Interface Segregation Principle

The interface segregation principle means that classes should not be forced to implement methods which they won’t use.

An example is that when you have a class which could extend another class for all but one method. If you extend the class and override the one method and throw an not implemented exception you violate the interface segregation principle.

A good way to solve this problem is to split the interface of the first class in 2 and make that class implement both interface. The new class only implements the 1 interface it needs.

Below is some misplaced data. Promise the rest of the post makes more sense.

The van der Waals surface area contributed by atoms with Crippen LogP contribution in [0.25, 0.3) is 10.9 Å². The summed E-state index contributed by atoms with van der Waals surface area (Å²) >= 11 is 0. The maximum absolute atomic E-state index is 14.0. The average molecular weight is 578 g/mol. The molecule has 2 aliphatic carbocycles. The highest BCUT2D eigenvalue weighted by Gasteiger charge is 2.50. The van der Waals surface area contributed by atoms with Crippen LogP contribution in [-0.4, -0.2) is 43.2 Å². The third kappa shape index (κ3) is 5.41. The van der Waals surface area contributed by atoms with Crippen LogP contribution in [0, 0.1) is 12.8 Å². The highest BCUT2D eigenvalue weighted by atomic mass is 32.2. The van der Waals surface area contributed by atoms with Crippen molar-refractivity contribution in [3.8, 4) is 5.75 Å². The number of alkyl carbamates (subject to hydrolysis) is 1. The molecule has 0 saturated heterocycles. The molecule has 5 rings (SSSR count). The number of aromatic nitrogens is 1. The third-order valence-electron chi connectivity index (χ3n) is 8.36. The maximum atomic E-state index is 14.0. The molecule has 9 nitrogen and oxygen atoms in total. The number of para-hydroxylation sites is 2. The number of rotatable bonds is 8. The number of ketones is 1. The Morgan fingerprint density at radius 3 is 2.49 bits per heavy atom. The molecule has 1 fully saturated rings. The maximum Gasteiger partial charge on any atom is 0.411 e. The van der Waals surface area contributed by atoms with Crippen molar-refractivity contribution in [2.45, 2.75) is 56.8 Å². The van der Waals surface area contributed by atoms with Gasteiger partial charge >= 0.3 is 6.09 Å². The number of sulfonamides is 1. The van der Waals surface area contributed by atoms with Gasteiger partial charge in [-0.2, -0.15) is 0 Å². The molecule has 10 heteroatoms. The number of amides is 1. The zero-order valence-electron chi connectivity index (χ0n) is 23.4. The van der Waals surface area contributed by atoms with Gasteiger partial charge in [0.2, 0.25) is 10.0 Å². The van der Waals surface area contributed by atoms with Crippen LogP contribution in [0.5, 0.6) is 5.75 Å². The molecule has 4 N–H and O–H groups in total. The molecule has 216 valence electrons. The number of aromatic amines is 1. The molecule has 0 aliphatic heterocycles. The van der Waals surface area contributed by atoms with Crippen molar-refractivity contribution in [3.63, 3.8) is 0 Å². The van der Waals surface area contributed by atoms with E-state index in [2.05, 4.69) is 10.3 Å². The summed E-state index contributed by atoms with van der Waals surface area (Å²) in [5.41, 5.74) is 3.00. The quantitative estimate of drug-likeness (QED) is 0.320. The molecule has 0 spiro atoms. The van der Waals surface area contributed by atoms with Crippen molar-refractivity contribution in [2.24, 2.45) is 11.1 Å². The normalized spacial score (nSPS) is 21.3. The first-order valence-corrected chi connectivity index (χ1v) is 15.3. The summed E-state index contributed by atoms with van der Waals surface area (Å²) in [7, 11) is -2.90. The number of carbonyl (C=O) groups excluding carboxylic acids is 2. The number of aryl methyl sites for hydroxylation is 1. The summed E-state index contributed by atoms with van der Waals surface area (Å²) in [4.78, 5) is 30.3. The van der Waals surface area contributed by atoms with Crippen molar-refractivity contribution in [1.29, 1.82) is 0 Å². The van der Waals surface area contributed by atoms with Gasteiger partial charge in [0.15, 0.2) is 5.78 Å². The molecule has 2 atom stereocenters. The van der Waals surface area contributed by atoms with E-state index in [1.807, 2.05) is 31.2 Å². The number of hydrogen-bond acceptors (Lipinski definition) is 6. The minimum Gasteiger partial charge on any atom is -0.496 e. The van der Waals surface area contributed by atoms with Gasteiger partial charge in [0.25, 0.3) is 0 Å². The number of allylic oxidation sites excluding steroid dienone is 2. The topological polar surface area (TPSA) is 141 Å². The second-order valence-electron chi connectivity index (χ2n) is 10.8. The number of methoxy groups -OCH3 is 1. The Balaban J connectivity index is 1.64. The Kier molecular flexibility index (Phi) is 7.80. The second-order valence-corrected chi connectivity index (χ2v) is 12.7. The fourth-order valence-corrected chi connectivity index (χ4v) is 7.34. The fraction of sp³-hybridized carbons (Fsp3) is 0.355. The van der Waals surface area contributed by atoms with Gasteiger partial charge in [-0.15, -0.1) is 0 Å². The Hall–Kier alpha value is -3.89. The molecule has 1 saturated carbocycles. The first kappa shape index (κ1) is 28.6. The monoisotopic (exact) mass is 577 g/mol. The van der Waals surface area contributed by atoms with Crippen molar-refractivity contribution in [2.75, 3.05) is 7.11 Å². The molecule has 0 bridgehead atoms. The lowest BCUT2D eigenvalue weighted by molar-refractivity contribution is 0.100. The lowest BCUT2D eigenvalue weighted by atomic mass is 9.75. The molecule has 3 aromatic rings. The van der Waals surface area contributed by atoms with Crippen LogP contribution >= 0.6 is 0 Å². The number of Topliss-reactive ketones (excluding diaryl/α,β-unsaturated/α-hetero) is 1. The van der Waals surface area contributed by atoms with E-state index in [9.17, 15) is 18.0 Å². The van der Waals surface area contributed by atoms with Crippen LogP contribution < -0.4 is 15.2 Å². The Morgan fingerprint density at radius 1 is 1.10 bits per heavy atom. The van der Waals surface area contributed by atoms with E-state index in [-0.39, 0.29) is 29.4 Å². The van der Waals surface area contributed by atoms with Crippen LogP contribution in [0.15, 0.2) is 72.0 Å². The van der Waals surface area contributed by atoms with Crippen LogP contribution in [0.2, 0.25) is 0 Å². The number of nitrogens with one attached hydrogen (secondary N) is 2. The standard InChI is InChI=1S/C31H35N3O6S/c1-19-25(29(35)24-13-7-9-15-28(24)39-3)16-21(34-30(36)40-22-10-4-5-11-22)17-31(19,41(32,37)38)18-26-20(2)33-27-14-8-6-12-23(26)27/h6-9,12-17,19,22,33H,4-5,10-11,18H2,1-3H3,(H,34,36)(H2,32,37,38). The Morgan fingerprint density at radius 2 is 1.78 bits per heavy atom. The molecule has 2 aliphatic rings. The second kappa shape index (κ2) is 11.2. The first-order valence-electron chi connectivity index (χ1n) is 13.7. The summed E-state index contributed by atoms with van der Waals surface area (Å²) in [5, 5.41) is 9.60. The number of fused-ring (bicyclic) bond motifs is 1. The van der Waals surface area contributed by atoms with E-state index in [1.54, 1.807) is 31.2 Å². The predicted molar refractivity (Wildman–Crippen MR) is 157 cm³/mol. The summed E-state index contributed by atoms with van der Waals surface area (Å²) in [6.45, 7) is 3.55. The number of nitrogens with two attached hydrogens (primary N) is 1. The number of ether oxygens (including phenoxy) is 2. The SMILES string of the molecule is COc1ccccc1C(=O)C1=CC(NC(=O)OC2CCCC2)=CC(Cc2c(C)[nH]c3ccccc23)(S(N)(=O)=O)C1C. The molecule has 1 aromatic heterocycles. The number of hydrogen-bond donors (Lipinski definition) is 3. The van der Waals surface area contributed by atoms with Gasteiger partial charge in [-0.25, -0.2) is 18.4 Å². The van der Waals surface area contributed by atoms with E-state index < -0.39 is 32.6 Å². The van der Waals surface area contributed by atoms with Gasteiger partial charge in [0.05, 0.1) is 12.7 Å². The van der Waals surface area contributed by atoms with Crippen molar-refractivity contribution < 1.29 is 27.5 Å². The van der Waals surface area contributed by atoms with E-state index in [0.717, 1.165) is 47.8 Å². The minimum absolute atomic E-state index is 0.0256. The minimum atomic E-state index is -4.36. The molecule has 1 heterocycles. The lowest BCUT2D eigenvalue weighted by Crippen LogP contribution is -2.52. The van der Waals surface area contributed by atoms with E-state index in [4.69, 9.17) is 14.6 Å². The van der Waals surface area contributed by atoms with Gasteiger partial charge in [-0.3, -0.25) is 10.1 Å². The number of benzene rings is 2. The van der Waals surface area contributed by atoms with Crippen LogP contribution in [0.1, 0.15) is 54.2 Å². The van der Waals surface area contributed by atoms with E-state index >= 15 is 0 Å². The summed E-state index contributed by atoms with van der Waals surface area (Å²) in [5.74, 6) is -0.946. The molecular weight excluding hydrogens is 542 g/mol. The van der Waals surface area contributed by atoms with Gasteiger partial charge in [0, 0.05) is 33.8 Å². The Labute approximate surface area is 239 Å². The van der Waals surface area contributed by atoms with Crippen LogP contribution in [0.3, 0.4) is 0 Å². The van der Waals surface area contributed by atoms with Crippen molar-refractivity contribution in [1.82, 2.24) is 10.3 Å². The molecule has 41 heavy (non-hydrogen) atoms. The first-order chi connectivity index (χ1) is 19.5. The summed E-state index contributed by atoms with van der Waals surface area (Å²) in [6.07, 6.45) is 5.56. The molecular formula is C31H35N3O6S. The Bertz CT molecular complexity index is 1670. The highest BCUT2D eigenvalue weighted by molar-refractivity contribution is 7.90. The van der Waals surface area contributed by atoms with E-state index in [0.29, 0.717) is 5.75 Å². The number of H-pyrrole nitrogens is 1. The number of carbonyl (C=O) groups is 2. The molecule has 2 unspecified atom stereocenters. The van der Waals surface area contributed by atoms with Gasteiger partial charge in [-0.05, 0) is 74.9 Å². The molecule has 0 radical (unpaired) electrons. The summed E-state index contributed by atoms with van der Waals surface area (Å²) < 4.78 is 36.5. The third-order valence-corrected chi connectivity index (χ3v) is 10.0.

In this manner you compose the methods of the classes in the interfaces and you will be able to utilize polymorphism in a more reliable way (A.K.A. no not implemented exceptions). Because both classes can still be switched for each other if necessary (Liskov substitution).


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